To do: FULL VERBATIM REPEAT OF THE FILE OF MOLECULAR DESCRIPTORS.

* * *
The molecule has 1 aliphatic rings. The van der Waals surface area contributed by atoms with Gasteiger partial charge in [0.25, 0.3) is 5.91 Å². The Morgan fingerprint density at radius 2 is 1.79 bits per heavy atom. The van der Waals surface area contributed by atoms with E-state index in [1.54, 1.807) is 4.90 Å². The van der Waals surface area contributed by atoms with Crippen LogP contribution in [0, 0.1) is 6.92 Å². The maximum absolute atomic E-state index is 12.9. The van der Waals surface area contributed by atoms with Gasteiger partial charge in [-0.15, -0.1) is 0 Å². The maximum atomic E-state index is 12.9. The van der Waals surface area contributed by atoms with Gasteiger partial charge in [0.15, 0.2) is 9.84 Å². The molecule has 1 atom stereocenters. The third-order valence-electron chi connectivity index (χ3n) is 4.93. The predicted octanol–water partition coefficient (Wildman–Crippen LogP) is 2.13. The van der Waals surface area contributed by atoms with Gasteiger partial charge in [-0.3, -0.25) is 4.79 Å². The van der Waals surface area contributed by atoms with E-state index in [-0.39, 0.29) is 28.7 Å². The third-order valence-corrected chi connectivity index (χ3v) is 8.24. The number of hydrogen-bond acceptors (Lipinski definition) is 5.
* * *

The molecule has 1 aliphatic rings. The van der Waals surface area contributed by atoms with Gasteiger partial charge in [0.25, 0.3) is 5.91 Å². The Morgan fingerprint density at radius 2 is 1.79 bits per heavy atom. The van der Waals surface area contributed by atoms with E-state index in [1.54, 1.807) is 4.90 Å². The van der Waals surface area contributed by atoms with Crippen LogP contribution in [0, 0.1) is 6.92 Å². The maximum absolute atomic E-state index is 12.9. The van der Waals surface area contributed by atoms with Gasteiger partial charge in [-0.15, -0.1) is 0 Å². The maximum atomic E-state index is 12.9. The van der Waals surface area contributed by atoms with Gasteiger partial charge in [0.15, 0.2) is 9.84 Å². The molecule has 1 atom stereocenters. The third-order valence-electron chi connectivity index (χ3n) is 4.93. The predicted octanol–water partition coefficient (Wildman–Crippen LogP) is 2.13. The van der Waals surface area contributed by atoms with Gasteiger partial charge in [-0.3, -0.25) is 4.79 Å². The van der Waals surface area contributed by atoms with E-state index in [-0.39, 0.29) is 28.7 Å². The third-order valence-corrected chi connectivity index (χ3v) is 8.24. The number of hydrogen-bond acceptors (Lipinski definition) is 5.